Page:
Childhood adversity and functional impairment in emerging adulthood: the role of executive function
Master of Arts
DisciplinePsychology : Clinical
MetadataShow full item record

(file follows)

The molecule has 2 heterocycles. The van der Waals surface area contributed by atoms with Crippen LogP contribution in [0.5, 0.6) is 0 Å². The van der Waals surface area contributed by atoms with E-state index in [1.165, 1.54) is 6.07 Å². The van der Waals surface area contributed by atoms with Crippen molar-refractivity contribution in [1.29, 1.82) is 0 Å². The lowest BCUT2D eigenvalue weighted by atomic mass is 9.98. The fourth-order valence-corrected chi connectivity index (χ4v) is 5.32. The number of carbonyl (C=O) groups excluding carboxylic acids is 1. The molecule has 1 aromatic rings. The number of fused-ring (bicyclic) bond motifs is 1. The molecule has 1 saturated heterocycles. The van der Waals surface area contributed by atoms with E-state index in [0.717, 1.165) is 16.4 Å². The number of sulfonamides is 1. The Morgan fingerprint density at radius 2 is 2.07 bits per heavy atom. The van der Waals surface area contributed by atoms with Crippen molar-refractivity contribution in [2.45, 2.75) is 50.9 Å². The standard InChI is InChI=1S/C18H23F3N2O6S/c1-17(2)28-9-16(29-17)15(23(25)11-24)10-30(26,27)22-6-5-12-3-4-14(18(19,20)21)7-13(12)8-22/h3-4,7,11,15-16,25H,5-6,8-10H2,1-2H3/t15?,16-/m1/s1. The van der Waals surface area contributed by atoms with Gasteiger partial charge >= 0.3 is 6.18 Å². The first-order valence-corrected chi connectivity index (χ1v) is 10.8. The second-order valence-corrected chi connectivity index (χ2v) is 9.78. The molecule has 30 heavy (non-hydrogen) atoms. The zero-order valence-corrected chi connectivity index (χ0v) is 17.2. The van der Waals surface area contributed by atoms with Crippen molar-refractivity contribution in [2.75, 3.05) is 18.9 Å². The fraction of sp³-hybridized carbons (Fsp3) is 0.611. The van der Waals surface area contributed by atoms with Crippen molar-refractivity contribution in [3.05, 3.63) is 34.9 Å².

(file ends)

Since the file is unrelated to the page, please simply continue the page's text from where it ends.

Emerging adulthood (EA; ages 18-29) is a unique developmental period when individuals transition from their teenage years into adulthood, experiencing increased demands associated with independence. For some, there are increased levels of uncertainty and mental health difficulties, but, for those who adapt to such transitions, there are positive implications in later life. Adverse childhood experiences (ACEs) may potentiate transitional difficulties in EA. ACEs are known to disrupt neurodevelopment and executive function (EF), a key set of mental skills that include emotion regulation and planning. As such, emerging adults who experience ACEs may be at an increased risk for impairment during these important transitional years. This study examines whether ACEs are related to decreases in EF and functional impairment in emerging adults. Specifically, Hayes’ PROCESS macro is used to test whether the relationship between ACEs and functional impairment was moderated by EF. A total of 162 emerging adults completed an online self-report questionnaire package assessing ACEs, EF, and functional impairment. As expected, regression analyses highlighted that number of endorsed ACEs significantly predict self-reported EF scores in emerging adults. Similarly, ACEs predict self-reported functional impairment in the domains of school, family, life skills, risky behaviours, self-concept and social relationships. However, EF did not significantly moderate the relationship between ACEs and functional impairment, contrary to expectation. Upon further investigation, exploratory mediational analyses demonstrated that EF significantly mediates the relationship between ACEs and functional impairment such that EF partially explains the relationship between ACEs and functional impairment in emerging adults. The present results demonstrate the need to consider EF as a target to reduce functional impairment in emerging adults.